Have you ever ended a patient visit knowing that a question was left unasked? I have been in this position, and it often worries me. Practicing gynecology for over 30 years has given me the unique opportunity to treat women through every stage of their reproductive lives. Naturally, women have questions about their experiences related to any number of reproductive health concerns, but I’m discomforted by how hesitant patients are to ask questions they perceive to be embarrassing. No more is this evident than when it comes to their questions about their menstrual cycle. When it comes to abnormalities related to menstruation, my patients are often reluctant to share their concerns unless very specifically prompted. It’s common for a woman that is desperate for help to voice a concern at the end of their appointment, almost as if an afterthought. I am most relieved and gratified when a patient asks targeted and specific questions to understand if what she is experiencing is normal or something to be concerned about. My goal is to help more women find their voice to get their needs met so that neither she, nor I, feel like the visit was a missed opportunity. These discussions are a critical first step in helping women realize that they do not need to live with the toll that uterine health conditions often take on quality of life.
In my experience, patients dealing with symptoms of abnormal uterine bleeding (AUB), or heavy periods, will generally be characterized by their silence. This is likely because, despite its prevalence (about 1 in 5 women suffer from AUB1), women don’t know if their heavy period is “normal” because AUB is rarely discussed. Because women have no concrete benchmark for what is considered a normal level of bleeding, they don’t know whether they should be raising their cycle to my attention. For instance, women often don’t realize that passing clots larger than a quarter or changing their tampon or pad every hour is actually indicative of a true medical condition.1 The lack of discussion not only makes it difficult to discern the status of their health, but also limits their understanding of existing treatment options for AUB.
A recent survey conducted by Hearst publications found that 85 percent of women believed that heavy periods were “normal”, and 69 percent of women agreed that menstrual pain is “something to be expected.” 2 I was troubled, but not surprised by these statistics. What was more troubling, was that the survey found that among the respondents who experienced at least one heavy period symptom, 57 percent did not discuss those symptoms with a doctor or other medical professional.2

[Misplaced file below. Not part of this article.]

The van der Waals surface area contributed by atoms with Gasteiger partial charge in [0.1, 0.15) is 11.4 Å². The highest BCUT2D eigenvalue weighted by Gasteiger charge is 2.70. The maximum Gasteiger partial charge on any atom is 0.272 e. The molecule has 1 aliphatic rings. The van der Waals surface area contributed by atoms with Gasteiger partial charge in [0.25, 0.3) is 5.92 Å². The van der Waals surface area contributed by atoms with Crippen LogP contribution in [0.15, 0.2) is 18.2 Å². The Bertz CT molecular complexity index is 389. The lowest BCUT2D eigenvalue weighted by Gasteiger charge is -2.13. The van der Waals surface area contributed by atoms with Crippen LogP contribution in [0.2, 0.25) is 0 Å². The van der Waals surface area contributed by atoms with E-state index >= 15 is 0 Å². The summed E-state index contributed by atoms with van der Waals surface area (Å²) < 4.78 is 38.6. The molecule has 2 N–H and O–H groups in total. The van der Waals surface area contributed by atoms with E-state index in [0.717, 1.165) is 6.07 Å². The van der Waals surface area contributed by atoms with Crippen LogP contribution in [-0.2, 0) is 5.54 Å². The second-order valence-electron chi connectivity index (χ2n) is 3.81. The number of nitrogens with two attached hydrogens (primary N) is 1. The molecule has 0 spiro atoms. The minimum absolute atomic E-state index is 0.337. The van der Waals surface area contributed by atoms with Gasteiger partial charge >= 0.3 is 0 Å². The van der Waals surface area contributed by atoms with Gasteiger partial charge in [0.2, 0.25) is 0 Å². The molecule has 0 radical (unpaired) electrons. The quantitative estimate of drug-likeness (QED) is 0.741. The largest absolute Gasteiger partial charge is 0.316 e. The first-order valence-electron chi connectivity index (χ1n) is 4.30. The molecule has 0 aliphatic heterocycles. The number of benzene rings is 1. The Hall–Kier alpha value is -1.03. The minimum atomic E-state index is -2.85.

The survey findings also revealed that 48 percent of women incorrectly assume that hormones are the only way to lighten a heavy flow. I find this to be consistent with the beliefs of my younger patients who are familiar with oral contraceptives and IUDs. Older patients often believe that hysterectomy is the only option available to them at their stage of life, which makes them apprehensive to raise concerns. In either case, it’s critical that patients are informed about the full spectrum of treatment options so that they can make a choice based on their medical needs, stage of life and personal preferences. Consistent with my own experience, the survey reported that only 3 in 10 women are aware of endometrial ablation as a treatment option for AUB.2
Endometrial ablation serves a population of patients seeking a middle ground, as it is an effective solution to heavy bleeding for women who no longer want hormonal therapy, but are not ready, or not looking to have a hysterectomy. Further, the procedure has also proven to be mutually beneficial for both patients and practice. In a clinical study, 92.8% of patients who had the NovaSure® endometrial ablation procedure for treatment of AUB were satisfied with their results 12 months post-procedure.3 The NovaSure procedure can also be performed right in the office, making it more convenient for the patient and a time and cost-effective option for the practice. As with any minimally invasive procedure, there are risks associated. To learn more, visit the NovaSure website.
I encourage my colleagues to take the findings of the survey as a call-to-action to help patients recognize and address symptoms of AUB and know their options. With the rise of digital healthcare technologies, patients have become much more involved in decision-making as it relates to their care. For the same reason, it’s never been easier to reach patients with the education they need that will boost their confidence in seeking your help. I encourage physicians to utilize social and digital media to equip patients with broader knowledge, prompt their patients with questions to better understand how their period may be impacting all elements of daily life, and inform patients of all treatment options.
Disclosure: Dr. Weiss reports being a paid consultant for Hologic, Inc. for the NovaSure® endometrial ablation system.
1) Centers for Disease Control and Prevention. Heavy menstrual bleeding. https://www.cdc.gov/ncbddd/blooddisorders/ women/menorrhagia.html. Accessed April 07, 2017.
2) Hologic, Inc. Data on File; Custom Women's Health Subscriber Study. January - February 2019. Survey of 884 women who subscribe to Women's Health print publication.
3) NovaSure Instructions for Use.
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